From the connected office to the smart building, how has Facilities Management been reinvented?

Facilities management firms are under increasing pressure to increase real estate efficiency, ensure operational consistency, and incorporate legacy buildings and systems with new facility expansions. Obtaining beneficial evidence-based information to make better decisions has become exceedingly challenging and untrustworthy, relying on either haphazard manual readings or patchy point-in-time data from conventional Building Management Systems (BMS).

The Internet of Things (IoT) provides alternative mechanisms for making buildings more sustainable and constructive. Simple, low-cost sensor devices provide valuable contextualized data in real-time: this is a connected building. We facilitate building management firms to deliver a variety of services by providing an integrated, scalable, multifunctional IoT network infrastructure, as well as a LoRaWAN network server. We can consume data from public or private infrastructure (like weather report, flight arrival and departure information), perform data analytics using AI and ML algorithms and present interactive dashboards to the BMS users to help them make the right decisions.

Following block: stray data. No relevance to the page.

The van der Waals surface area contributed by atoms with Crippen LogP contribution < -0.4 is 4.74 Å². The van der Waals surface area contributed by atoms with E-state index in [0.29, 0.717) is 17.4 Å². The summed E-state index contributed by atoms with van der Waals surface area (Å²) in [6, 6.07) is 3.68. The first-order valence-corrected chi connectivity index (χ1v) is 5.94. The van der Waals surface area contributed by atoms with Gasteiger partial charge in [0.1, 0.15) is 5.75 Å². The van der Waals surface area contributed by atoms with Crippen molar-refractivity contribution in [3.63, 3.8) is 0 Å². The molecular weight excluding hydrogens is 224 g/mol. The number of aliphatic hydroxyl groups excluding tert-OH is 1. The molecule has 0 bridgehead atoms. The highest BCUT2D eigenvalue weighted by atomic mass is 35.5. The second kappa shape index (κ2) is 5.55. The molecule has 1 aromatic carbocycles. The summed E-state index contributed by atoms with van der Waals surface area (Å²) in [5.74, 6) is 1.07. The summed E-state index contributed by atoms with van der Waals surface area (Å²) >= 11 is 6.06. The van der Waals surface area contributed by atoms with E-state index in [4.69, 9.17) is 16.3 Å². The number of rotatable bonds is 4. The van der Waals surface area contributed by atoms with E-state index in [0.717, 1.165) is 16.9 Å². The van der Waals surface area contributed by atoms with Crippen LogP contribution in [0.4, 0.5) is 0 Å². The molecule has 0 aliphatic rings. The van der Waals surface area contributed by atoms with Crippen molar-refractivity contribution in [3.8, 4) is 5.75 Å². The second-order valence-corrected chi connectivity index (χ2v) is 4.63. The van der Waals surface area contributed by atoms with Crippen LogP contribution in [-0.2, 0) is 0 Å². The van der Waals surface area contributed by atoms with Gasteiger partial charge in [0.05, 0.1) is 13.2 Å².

Building Management System and IoT

The rise of the Internet of Things (IoT) in the last decade has provided facility managers with new ways to utilize their established building management systems alongside a wealth of IoT data. Building managers can achieve optimization and eventually create truly smart buildings management by combining BMS and IoT.

How IoT is Changing the BMS Industry

The building management system (BMS) industry is in need of a facelift, thanks to rising energy efficiency standards and complex requirements from a new generation of tech-savvy tenants. However, it would be a tragic mistake to believe that modernizing legacy BMS will inevitably cost you a fortune. With the emergence of IoT technologies and IoT building management system, you can tap into an infinite number of opportunities to optimize property operations without incurring exorbitant costs.

Smart Building IoT Solutions 

Have a look at some of the smart building IoT solutions and smart building management solutions:

  • Internet of Things enables energy-efficient buildings